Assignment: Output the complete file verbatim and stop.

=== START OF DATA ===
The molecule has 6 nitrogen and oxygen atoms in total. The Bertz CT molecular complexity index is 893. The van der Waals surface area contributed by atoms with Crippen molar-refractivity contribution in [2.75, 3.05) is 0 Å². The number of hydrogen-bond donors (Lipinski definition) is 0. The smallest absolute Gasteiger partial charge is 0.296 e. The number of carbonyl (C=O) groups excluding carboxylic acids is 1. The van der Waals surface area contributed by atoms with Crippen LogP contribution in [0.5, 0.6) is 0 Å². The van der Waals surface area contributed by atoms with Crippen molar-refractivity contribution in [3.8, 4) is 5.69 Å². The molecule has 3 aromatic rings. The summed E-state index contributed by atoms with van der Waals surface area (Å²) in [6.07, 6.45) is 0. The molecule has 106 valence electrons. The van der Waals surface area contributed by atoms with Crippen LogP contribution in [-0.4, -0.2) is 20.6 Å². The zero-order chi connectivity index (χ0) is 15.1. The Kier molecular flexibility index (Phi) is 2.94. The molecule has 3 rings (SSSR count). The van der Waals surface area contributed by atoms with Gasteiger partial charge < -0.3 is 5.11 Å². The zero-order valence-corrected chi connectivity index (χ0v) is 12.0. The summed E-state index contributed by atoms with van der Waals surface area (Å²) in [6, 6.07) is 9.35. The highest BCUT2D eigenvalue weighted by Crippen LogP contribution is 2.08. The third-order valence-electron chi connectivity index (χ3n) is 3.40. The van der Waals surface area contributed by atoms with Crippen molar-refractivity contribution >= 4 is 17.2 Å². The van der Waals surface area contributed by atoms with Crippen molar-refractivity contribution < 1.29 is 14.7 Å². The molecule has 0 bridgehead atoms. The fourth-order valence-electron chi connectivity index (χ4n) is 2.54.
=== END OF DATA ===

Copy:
The molecule has 6 nitrogen and oxygen atoms in total. The Bertz CT molecular complexity index is 893. The van der Waals surface area contributed by atoms with Crippen molar-refractivity contribution in [2.75, 3.05) is 0 Å². The number of hydrogen-bond donors (Lipinski definition) is 0. The smallest absolute Gasteiger partial charge is 0.296 e. The number of carbonyl (C=O) groups excluding carboxylic acids is 1. The van der Waals surface area contributed by atoms with Crippen LogP contribution in [0.5, 0.6) is 0 Å². The van der Waals surface area contributed by atoms with Crippen molar-refractivity contribution in [3.8, 4) is 5.69 Å². The molecule has 3 aromatic rings. The summed E-state index contributed by atoms with van der Waals surface area (Å²) in [6.07, 6.45) is 0. The molecule has 106 valence electrons. The van der Waals surface area contributed by atoms with Crippen LogP contribution in [-0.4, -0.2) is 20.6 Å². The zero-order chi connectivity index (χ0) is 15.1. The Kier molecular flexibility index (Phi) is 2.94. The molecule has 3 rings (SSSR count). The van der Waals surface area contributed by atoms with Gasteiger partial charge < -0.3 is 5.11 Å². The zero-order valence-corrected chi connectivity index (χ0v) is 12.0. The summed E-state index contributed by atoms with van der Waals surface area (Å²) in [6, 6.07) is 9.35. The highest BCUT2D eigenvalue weighted by Crippen LogP contribution is 2.08. The third-order valence-electron chi connectivity index (χ3n) is 3.40. The van der Waals surface area contributed by atoms with Crippen molar-refractivity contribution >= 4 is 17.2 Å². The van der Waals surface area contributed by atoms with Crippen molar-refractivity contribution < 1.29 is 14.7 Å². The molecule has 0 bridgehead atoms. The fourth-order valence-electron chi connectivity index (χ4n) is 2.54.